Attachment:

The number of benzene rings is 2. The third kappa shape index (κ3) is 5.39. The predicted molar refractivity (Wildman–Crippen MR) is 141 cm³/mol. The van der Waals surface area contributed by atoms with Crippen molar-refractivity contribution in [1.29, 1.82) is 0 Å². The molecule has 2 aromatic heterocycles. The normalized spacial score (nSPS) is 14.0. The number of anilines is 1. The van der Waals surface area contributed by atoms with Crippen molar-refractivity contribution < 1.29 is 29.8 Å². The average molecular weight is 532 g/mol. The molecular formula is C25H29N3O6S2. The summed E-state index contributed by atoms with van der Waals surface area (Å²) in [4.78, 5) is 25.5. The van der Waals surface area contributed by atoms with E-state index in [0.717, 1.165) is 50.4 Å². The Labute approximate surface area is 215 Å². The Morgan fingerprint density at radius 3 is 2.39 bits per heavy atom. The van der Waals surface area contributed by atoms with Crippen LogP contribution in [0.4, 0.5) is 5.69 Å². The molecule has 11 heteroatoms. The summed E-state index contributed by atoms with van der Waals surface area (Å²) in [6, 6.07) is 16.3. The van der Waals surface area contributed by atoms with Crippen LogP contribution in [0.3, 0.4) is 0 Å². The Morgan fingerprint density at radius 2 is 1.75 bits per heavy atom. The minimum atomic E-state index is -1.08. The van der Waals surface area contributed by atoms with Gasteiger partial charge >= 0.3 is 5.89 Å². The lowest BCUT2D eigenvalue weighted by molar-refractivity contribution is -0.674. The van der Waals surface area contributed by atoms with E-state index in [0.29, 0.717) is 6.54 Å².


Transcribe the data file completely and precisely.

The number of benzene rings is 2. The third kappa shape index (κ3) is 5.39. The predicted molar refractivity (Wildman–Crippen MR) is 141 cm³/mol. The van der Waals surface area contributed by atoms with Crippen molar-refractivity contribution in [1.29, 1.82) is 0 Å². The molecule has 2 aromatic heterocycles. The normalized spacial score (nSPS) is 14.0. The number of anilines is 1. The van der Waals surface area contributed by atoms with Crippen molar-refractivity contribution < 1.29 is 29.8 Å². The average molecular weight is 532 g/mol. The molecular formula is C25H29N3O6S2. The summed E-state index contributed by atoms with van der Waals surface area (Å²) in [4.78, 5) is 25.5. The van der Waals surface area contributed by atoms with E-state index in [0.717, 1.165) is 50.4 Å². The Labute approximate surface area is 215 Å². The Morgan fingerprint density at radius 3 is 2.39 bits per heavy atom. The van der Waals surface area contributed by atoms with Crippen LogP contribution in [0.4, 0.5) is 5.69 Å². The molecule has 11 heteroatoms. The summed E-state index contributed by atoms with van der Waals surface area (Å²) in [6, 6.07) is 16.3. The van der Waals surface area contributed by atoms with Crippen LogP contribution in [0.3, 0.4) is 0 Å². The Morgan fingerprint density at radius 2 is 1.75 bits per heavy atom. The minimum atomic E-state index is -1.08. The van der Waals surface area contributed by atoms with Gasteiger partial charge >= 0.3 is 5.89 Å². The lowest BCUT2D eigenvalue weighted by molar-refractivity contribution is -0.674. The van der Waals surface area contributed by atoms with E-state index in [0.29, 0.717) is 6.54 Å².